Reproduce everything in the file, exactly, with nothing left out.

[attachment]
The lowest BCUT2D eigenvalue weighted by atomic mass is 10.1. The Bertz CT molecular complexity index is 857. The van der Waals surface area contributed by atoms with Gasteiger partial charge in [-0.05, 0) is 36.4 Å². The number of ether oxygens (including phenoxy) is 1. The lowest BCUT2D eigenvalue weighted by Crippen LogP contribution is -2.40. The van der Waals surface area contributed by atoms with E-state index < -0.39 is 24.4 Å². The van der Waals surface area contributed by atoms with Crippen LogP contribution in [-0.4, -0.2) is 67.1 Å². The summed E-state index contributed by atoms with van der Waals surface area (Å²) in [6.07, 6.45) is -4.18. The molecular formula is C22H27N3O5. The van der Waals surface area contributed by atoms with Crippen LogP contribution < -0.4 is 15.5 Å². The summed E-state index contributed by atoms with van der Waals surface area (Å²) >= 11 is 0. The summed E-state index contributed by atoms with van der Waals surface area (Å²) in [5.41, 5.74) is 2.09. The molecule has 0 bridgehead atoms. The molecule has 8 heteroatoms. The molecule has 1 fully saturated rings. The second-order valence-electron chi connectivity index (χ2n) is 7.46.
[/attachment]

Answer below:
The lowest BCUT2D eigenvalue weighted by atomic mass is 10.1. The Bertz CT molecular complexity index is 857. The van der Waals surface area contributed by atoms with Gasteiger partial charge in [-0.05, 0) is 36.4 Å². The number of ether oxygens (including phenoxy) is 1. The lowest BCUT2D eigenvalue weighted by Crippen LogP contribution is -2.40. The van der Waals surface area contributed by atoms with E-state index < -0.39 is 24.4 Å². The van der Waals surface area contributed by atoms with Crippen LogP contribution in [-0.4, -0.2) is 67.1 Å². The summed E-state index contributed by atoms with van der Waals surface area (Å²) in [6.07, 6.45) is -4.18. The molecular formula is C22H27N3O5. The van der Waals surface area contributed by atoms with Crippen LogP contribution < -0.4 is 15.5 Å². The summed E-state index contributed by atoms with van der Waals surface area (Å²) >= 11 is 0. The summed E-state index contributed by atoms with van der Waals surface area (Å²) in [5.41, 5.74) is 2.09. The molecule has 0 bridgehead atoms. The molecule has 8 heteroatoms. The molecule has 1 fully saturated rings. The second-order valence-electron chi connectivity index (χ2n) is 7.46.